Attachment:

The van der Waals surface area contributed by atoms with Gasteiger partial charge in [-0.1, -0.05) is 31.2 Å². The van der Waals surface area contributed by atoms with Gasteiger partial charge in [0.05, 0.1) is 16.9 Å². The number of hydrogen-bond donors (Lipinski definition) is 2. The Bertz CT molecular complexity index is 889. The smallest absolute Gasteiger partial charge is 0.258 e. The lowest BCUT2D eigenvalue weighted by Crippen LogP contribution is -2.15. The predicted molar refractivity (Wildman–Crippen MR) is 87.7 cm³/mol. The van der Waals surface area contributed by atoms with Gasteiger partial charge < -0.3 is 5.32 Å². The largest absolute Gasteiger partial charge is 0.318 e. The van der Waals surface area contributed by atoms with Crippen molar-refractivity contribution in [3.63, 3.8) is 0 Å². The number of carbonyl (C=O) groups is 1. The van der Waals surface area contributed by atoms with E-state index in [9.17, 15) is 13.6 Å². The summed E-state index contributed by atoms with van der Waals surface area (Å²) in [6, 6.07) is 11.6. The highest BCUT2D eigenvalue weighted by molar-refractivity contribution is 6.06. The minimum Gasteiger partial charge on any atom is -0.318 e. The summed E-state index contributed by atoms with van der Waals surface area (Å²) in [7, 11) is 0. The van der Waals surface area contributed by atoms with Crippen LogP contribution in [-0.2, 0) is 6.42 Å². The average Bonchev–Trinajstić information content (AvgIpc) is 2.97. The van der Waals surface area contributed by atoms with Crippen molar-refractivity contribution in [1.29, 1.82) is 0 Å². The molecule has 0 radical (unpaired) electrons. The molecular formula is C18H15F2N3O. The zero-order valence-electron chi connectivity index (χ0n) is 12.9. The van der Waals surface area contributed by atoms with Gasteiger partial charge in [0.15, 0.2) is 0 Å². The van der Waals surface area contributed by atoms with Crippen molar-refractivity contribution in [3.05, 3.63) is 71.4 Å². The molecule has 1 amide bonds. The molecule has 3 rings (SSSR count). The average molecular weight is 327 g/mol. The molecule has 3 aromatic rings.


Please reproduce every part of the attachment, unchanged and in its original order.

The van der Waals surface area contributed by atoms with Gasteiger partial charge in [-0.1, -0.05) is 31.2 Å². The van der Waals surface area contributed by atoms with Gasteiger partial charge in [0.05, 0.1) is 16.9 Å². The number of hydrogen-bond donors (Lipinski definition) is 2. The Bertz CT molecular complexity index is 889. The smallest absolute Gasteiger partial charge is 0.258 e. The lowest BCUT2D eigenvalue weighted by Crippen LogP contribution is -2.15. The predicted molar refractivity (Wildman–Crippen MR) is 87.7 cm³/mol. The van der Waals surface area contributed by atoms with Gasteiger partial charge < -0.3 is 5.32 Å². The largest absolute Gasteiger partial charge is 0.318 e. The van der Waals surface area contributed by atoms with Crippen molar-refractivity contribution in [3.63, 3.8) is 0 Å². The number of carbonyl (C=O) groups is 1. The van der Waals surface area contributed by atoms with E-state index in [9.17, 15) is 13.6 Å². The summed E-state index contributed by atoms with van der Waals surface area (Å²) in [6, 6.07) is 11.6. The highest BCUT2D eigenvalue weighted by molar-refractivity contribution is 6.06. The minimum Gasteiger partial charge on any atom is -0.318 e. The summed E-state index contributed by atoms with van der Waals surface area (Å²) in [7, 11) is 0. The van der Waals surface area contributed by atoms with Crippen LogP contribution in [-0.2, 0) is 6.42 Å². The average Bonchev–Trinajstić information content (AvgIpc) is 2.97. The van der Waals surface area contributed by atoms with Crippen molar-refractivity contribution in [1.29, 1.82) is 0 Å². The molecule has 0 radical (unpaired) electrons. The molecular formula is C18H15F2N3O. The zero-order valence-electron chi connectivity index (χ0n) is 12.9. The van der Waals surface area contributed by atoms with Gasteiger partial charge in [0.15, 0.2) is 0 Å². The van der Waals surface area contributed by atoms with Crippen molar-refractivity contribution in [3.05, 3.63) is 71.4 Å². The molecule has 1 amide bonds. The molecule has 3 rings (SSSR count). The average molecular weight is 327 g/mol. The molecule has 3 aromatic rings.